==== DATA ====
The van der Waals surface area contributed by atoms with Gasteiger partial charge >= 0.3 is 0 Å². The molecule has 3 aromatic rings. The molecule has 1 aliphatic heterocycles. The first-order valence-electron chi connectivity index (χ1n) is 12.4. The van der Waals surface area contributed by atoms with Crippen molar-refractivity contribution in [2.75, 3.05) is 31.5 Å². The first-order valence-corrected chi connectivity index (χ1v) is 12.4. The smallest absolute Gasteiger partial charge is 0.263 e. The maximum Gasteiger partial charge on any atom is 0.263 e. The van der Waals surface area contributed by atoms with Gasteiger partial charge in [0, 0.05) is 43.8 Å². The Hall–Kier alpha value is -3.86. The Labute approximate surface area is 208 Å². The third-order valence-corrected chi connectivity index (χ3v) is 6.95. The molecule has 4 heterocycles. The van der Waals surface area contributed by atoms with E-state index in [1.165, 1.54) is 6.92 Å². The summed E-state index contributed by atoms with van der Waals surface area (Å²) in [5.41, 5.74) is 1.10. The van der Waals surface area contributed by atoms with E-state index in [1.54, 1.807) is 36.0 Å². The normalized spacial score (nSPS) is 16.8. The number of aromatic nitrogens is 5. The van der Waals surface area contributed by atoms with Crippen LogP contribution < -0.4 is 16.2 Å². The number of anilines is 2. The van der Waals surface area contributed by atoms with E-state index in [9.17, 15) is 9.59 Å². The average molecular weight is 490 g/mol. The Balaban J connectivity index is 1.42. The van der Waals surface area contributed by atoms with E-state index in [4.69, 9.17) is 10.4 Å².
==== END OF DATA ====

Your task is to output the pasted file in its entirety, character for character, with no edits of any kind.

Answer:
The van der Waals surface area contributed by atoms with Gasteiger partial charge >= 0.3 is 0 Å². The molecule has 3 aromatic rings. The molecule has 1 aliphatic heterocycles. The first-order valence-electron chi connectivity index (χ1n) is 12.4. The van der Waals surface area contributed by atoms with Crippen molar-refractivity contribution in [2.75, 3.05) is 31.5 Å². The first-order valence-corrected chi connectivity index (χ1v) is 12.4. The smallest absolute Gasteiger partial charge is 0.263 e. The maximum Gasteiger partial charge on any atom is 0.263 e. The van der Waals surface area contributed by atoms with Gasteiger partial charge in [0, 0.05) is 43.8 Å². The Hall–Kier alpha value is -3.86. The Labute approximate surface area is 208 Å². The third-order valence-corrected chi connectivity index (χ3v) is 6.95. The molecule has 4 heterocycles. The van der Waals surface area contributed by atoms with E-state index in [1.165, 1.54) is 6.92 Å². The summed E-state index contributed by atoms with van der Waals surface area (Å²) in [5.41, 5.74) is 1.10. The van der Waals surface area contributed by atoms with E-state index in [1.54, 1.807) is 36.0 Å². The normalized spacial score (nSPS) is 16.8. The number of aromatic nitrogens is 5. The van der Waals surface area contributed by atoms with Crippen LogP contribution < -0.4 is 16.2 Å². The number of anilines is 2. The van der Waals surface area contributed by atoms with E-state index in [9.17, 15) is 9.59 Å². The average molecular weight is 490 g/mol. The Balaban J connectivity index is 1.42. The van der Waals surface area contributed by atoms with E-state index in [4.69, 9.17) is 10.4 Å².